MPSC supports Bush Bursary-CWA Scholarship Scheme

MOREE Plains Shire Council has supported the Bush Bursary-CWA Scholarship Scheme with $857 through Council’s public donations financial assistance program to help the NSW Rural Doctors’ Network provide a medical student with a two-week placement in Moree.

Joshua Richards, 26, came to Moree after completing his first year of a Doctor of Medicine Postgraduate Course through the Notre Dame University in Sydney.

During his time in Moree, he observed various surgical techniques from carpal tunnel syndrome to delivering a baby through caesarean section and assisted in the emergency department with Dr Smolilo and at Dr Woollard’s practice.

2016 Josh Richards col Pring

Joshua Richards (at back) observes as local Col Pring is attended to in the Moree Hospital ED by Dr Smolilo (Image courtesy of Belinda Pring).

“As a student, learning health care skills can be quite daunting. However, the trust, patience and hospitality that is characteristic of the wonderful people living in country towns certainly makes one feel right at home and gives one the courage to engage in becoming a better student and doctor,” Mr Richards said.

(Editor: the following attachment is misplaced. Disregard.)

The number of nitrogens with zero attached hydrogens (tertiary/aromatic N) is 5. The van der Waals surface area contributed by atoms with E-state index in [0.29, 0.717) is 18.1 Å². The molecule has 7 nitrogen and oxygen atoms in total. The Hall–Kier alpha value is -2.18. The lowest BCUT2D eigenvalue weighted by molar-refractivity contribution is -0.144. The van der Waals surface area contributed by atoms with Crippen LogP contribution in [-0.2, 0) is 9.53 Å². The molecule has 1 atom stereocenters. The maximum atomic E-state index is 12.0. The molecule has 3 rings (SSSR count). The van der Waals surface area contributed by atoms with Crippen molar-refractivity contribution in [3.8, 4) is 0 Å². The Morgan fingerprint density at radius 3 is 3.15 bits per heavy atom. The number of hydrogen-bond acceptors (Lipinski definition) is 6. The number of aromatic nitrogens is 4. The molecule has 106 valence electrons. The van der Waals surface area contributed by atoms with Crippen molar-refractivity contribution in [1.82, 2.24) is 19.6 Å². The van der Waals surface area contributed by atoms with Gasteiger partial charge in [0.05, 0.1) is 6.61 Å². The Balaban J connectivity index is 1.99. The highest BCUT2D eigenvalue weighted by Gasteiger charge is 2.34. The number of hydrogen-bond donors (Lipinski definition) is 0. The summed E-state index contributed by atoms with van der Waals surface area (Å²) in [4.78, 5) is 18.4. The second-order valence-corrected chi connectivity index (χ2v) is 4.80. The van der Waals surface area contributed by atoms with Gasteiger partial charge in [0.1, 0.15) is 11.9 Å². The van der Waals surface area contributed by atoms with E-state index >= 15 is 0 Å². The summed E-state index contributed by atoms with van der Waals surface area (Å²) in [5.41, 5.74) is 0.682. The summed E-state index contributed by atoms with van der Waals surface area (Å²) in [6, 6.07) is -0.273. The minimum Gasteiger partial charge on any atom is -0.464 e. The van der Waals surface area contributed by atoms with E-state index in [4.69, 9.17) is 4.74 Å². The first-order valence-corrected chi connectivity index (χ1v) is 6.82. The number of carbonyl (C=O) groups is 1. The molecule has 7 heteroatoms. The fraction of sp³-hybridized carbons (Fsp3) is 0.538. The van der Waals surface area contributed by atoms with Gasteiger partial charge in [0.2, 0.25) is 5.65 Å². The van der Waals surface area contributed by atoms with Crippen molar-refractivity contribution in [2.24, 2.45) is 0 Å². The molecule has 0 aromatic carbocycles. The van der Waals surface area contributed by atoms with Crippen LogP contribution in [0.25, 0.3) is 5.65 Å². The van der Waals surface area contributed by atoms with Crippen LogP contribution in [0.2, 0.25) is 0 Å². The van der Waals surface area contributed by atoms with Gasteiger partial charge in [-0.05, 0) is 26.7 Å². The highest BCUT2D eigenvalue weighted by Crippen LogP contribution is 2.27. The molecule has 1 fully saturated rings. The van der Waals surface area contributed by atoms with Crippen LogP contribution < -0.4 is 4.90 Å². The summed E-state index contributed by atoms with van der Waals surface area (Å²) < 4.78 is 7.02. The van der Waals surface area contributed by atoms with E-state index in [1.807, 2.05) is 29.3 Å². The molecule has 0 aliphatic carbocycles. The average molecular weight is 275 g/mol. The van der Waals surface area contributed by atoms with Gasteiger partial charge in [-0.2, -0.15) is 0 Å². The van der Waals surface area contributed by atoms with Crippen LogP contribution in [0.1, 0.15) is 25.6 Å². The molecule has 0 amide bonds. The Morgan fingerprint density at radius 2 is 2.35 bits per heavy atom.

Mr Richards was impressed by the initiatives of Pius X Medical Centre in closing the gap in Aboriginal Health and confirmed his passion for working with people in rural communities and the challenges rural doctors tackle every day.

“I learnt about the health issues that predominately affect the Aboriginal community, particularly diabetes and I was very inspired by the services offered by Pius X Medical Centre,” Mr Richards said.

“I am very grateful to have had this experience in Moree.  The Bush Bursary program is a great way to showcase the community and how invested rural doctors are in developing relationships with their patients and the level of personal care they have.”

One of Mr Richards’ many patients was local Col Pring, who, despite receiving a considerable gash to his forehead was able to see the lighter side of the situation and provided everyone in Emergency with a good laugh.

“I do believe Mr Pring claimed to suffer more pain from the local anaesthetic than the actual injury itself,” Mr Richards smiled.

“To this day he is the only patient I have ever seen who can still feel pain, despite copious amounts of Lignocaine,” he laughed.

Josh’s experience in Moree has inspired him to continue to pursue a role within the rural clinical sector – whether as a consultant or a local GP.

Media Release: February 28, 2017